Real Estate at the Institute

The subtitle of a review in the Guardian of Deborah Levy's Real Estate mentions a move to France for "a fellowship in Paris." It was here, at the Institute for Ideas and Imagination, that Levy began working on the last installment of her three-part "living autobiography."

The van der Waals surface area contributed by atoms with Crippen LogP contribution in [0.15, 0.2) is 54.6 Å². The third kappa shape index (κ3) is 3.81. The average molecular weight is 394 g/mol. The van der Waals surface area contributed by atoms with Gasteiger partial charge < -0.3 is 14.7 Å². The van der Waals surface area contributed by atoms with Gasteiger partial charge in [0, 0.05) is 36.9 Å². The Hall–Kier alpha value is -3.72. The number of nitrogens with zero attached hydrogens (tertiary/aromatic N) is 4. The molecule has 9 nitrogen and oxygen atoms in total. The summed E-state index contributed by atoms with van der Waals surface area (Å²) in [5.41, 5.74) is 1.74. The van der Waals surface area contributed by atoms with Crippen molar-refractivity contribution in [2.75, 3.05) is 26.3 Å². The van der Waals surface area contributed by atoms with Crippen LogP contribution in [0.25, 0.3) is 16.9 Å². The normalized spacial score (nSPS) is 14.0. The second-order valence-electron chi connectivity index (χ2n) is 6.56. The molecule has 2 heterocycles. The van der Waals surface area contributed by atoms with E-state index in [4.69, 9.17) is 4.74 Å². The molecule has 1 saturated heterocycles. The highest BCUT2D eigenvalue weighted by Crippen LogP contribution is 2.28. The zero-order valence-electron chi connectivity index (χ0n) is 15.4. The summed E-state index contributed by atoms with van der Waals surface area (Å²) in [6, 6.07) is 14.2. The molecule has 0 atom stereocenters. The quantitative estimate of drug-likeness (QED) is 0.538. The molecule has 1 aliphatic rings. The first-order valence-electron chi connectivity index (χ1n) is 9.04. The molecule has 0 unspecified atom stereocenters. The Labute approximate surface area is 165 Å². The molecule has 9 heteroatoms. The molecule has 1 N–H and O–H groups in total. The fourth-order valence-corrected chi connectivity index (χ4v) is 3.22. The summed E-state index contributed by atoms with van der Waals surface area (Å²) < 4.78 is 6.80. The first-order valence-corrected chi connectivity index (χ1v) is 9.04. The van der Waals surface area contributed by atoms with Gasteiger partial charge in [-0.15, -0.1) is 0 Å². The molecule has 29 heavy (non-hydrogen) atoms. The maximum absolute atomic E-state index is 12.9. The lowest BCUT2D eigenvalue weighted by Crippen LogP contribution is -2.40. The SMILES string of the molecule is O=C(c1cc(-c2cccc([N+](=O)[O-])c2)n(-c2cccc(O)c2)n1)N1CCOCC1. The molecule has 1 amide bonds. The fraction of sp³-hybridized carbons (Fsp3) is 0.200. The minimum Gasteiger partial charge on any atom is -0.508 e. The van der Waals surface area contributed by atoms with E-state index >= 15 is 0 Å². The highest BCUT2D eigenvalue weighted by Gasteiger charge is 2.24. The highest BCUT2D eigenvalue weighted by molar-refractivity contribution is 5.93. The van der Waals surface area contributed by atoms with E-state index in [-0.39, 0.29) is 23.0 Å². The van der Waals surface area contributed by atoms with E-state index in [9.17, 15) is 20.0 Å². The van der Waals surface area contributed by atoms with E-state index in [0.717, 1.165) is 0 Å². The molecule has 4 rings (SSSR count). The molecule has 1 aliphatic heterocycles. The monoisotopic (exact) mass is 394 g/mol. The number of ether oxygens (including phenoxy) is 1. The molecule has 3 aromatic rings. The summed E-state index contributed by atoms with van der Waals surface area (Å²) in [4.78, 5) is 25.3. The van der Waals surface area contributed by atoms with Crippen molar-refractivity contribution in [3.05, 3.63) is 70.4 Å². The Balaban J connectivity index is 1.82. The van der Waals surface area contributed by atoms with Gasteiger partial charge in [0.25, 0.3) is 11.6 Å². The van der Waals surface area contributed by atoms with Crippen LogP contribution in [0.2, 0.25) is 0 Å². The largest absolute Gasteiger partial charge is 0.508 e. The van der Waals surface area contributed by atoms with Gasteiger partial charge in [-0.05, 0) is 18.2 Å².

“In Real Estate, as in The Cost of Living, Levy is preoccupied with the meaning of home, that ‘gendered’ space that has so long been regarded as the domain of women. What does it cost a woman to make a home or to unmake one? The Cost of Living examined the author’s decision, in her 50s, to leave her marriage of 23 years and the family home that grounded it, and create a different kind of home, in a “crumbling apartment block” with her teenage daughters…Real Estate charts the next logical step in that process, as Levy turns 60 and her younger daughter goes off to university, unshackling her finally from domestic obligations and forcing her to confront the question of whether the empty nest really offers the freedom for which she has yearned. The magnitude of this psychological upheaval finds a parallel in geographical displacement. Levy is awarded a fellowship in Paris and leaves home at the same time as her daughter, creating for herself a literal empty nest in a barely furnished rental in the 18th arrondissement, while she fantasizes about her ‘unreal estate’: ‘a grand old house with a pomegranate tree in the garden.'”

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